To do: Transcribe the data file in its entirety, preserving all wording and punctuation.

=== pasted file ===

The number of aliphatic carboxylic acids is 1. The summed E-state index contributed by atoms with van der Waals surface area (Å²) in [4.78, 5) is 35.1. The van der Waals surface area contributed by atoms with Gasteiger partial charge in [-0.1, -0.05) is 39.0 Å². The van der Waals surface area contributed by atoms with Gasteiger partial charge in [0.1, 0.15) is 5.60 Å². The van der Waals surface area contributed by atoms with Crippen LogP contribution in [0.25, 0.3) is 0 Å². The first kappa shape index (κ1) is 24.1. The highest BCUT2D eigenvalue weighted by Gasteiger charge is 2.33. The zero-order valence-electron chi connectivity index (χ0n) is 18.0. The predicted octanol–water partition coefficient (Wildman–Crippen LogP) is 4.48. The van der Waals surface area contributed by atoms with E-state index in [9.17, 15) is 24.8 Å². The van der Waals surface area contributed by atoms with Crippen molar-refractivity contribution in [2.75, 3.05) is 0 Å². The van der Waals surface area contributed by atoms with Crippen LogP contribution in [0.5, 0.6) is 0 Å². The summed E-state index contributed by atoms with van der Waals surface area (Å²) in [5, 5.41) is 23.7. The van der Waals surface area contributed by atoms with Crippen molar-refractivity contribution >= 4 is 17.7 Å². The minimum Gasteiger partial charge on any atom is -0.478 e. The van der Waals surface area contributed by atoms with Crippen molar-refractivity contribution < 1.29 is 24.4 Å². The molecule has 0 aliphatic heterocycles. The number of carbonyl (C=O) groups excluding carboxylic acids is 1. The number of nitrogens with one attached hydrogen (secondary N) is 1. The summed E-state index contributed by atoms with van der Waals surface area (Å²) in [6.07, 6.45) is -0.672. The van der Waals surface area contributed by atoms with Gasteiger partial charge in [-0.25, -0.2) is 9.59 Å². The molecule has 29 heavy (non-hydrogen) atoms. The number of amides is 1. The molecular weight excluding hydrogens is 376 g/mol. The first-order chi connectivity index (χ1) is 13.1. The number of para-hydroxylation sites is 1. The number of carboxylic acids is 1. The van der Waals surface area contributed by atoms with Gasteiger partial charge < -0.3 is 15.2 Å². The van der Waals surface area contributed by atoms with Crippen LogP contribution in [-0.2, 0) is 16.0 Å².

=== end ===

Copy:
The number of aliphatic carboxylic acids is 1. The summed E-state index contributed by atoms with van der Waals surface area (Å²) in [4.78, 5) is 35.1. The van der Waals surface area contributed by atoms with Gasteiger partial charge in [-0.1, -0.05) is 39.0 Å². The van der Waals surface area contributed by atoms with Gasteiger partial charge in [0.1, 0.15) is 5.60 Å². The van der Waals surface area contributed by atoms with Crippen LogP contribution in [0.25, 0.3) is 0 Å². The first kappa shape index (κ1) is 24.1. The highest BCUT2D eigenvalue weighted by Gasteiger charge is 2.33. The zero-order valence-electron chi connectivity index (χ0n) is 18.0. The predicted octanol–water partition coefficient (Wildman–Crippen LogP) is 4.48. The van der Waals surface area contributed by atoms with E-state index in [9.17, 15) is 24.8 Å². The van der Waals surface area contributed by atoms with Crippen molar-refractivity contribution in [2.75, 3.05) is 0 Å². The van der Waals surface area contributed by atoms with Crippen LogP contribution in [0.5, 0.6) is 0 Å². The summed E-state index contributed by atoms with van der Waals surface area (Å²) in [5, 5.41) is 23.7. The van der Waals surface area contributed by atoms with Crippen molar-refractivity contribution >= 4 is 17.7 Å². The minimum Gasteiger partial charge on any atom is -0.478 e. The van der Waals surface area contributed by atoms with Crippen molar-refractivity contribution < 1.29 is 24.4 Å². The molecule has 0 aliphatic heterocycles. The number of carbonyl (C=O) groups excluding carboxylic acids is 1. The number of nitrogens with one attached hydrogen (secondary N) is 1. The summed E-state index contributed by atoms with van der Waals surface area (Å²) in [6.07, 6.45) is -0.672. The van der Waals surface area contributed by atoms with Gasteiger partial charge in [-0.25, -0.2) is 9.59 Å². The molecule has 29 heavy (non-hydrogen) atoms. The number of amides is 1. The molecular weight excluding hydrogens is 376 g/mol. The first-order chi connectivity index (χ1) is 13.1. The number of para-hydroxylation sites is 1. The number of carboxylic acids is 1. The van der Waals surface area contributed by atoms with Gasteiger partial charge < -0.3 is 15.2 Å². The van der Waals surface area contributed by atoms with Crippen LogP contribution in [-0.2, 0) is 16.0 Å².